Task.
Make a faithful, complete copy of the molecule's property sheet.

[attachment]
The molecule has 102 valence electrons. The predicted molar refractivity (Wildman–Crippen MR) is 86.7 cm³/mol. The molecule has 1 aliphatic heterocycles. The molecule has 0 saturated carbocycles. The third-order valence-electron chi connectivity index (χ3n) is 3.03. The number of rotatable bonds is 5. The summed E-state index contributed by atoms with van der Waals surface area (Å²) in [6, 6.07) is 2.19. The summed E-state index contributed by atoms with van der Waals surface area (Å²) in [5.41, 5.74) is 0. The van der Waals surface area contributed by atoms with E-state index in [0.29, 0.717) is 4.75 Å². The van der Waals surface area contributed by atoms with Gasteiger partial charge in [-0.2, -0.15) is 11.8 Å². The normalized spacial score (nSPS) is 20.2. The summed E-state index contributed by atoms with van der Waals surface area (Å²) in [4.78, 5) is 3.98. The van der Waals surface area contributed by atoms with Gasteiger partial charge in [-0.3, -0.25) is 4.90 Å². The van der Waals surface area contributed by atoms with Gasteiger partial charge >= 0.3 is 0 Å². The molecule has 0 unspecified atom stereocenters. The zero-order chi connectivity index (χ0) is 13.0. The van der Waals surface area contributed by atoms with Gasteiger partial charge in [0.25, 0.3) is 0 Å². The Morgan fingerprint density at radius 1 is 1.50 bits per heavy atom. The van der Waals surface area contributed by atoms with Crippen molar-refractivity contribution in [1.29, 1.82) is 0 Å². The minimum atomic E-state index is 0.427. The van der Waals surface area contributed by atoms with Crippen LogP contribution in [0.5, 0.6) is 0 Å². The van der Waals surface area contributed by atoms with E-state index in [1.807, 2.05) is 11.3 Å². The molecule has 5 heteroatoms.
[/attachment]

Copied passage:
The molecule has 102 valence electrons. The predicted molar refractivity (Wildman–Crippen MR) is 86.7 cm³/mol. The molecule has 1 aliphatic heterocycles. The molecule has 0 saturated carbocycles. The third-order valence-electron chi connectivity index (χ3n) is 3.03. The number of rotatable bonds is 5. The summed E-state index contributed by atoms with van der Waals surface area (Å²) in [6, 6.07) is 2.19. The summed E-state index contributed by atoms with van der Waals surface area (Å²) in [5.41, 5.74) is 0. The van der Waals surface area contributed by atoms with E-state index in [0.29, 0.717) is 4.75 Å². The van der Waals surface area contributed by atoms with Gasteiger partial charge in [-0.2, -0.15) is 11.8 Å². The normalized spacial score (nSPS) is 20.2. The summed E-state index contributed by atoms with van der Waals surface area (Å²) in [4.78, 5) is 3.98. The van der Waals surface area contributed by atoms with Gasteiger partial charge in [-0.3, -0.25) is 4.90 Å². The van der Waals surface area contributed by atoms with Gasteiger partial charge >= 0.3 is 0 Å². The molecule has 0 unspecified atom stereocenters. The zero-order chi connectivity index (χ0) is 13.0. The van der Waals surface area contributed by atoms with Gasteiger partial charge in [0.25, 0.3) is 0 Å². The Morgan fingerprint density at radius 1 is 1.50 bits per heavy atom. The van der Waals surface area contributed by atoms with Crippen molar-refractivity contribution in [1.29, 1.82) is 0 Å². The minimum atomic E-state index is 0.427. The van der Waals surface area contributed by atoms with Crippen LogP contribution in [0.5, 0.6) is 0 Å². The van der Waals surface area contributed by atoms with E-state index in [1.807, 2.05) is 11.3 Å². The molecule has 5 heteroatoms.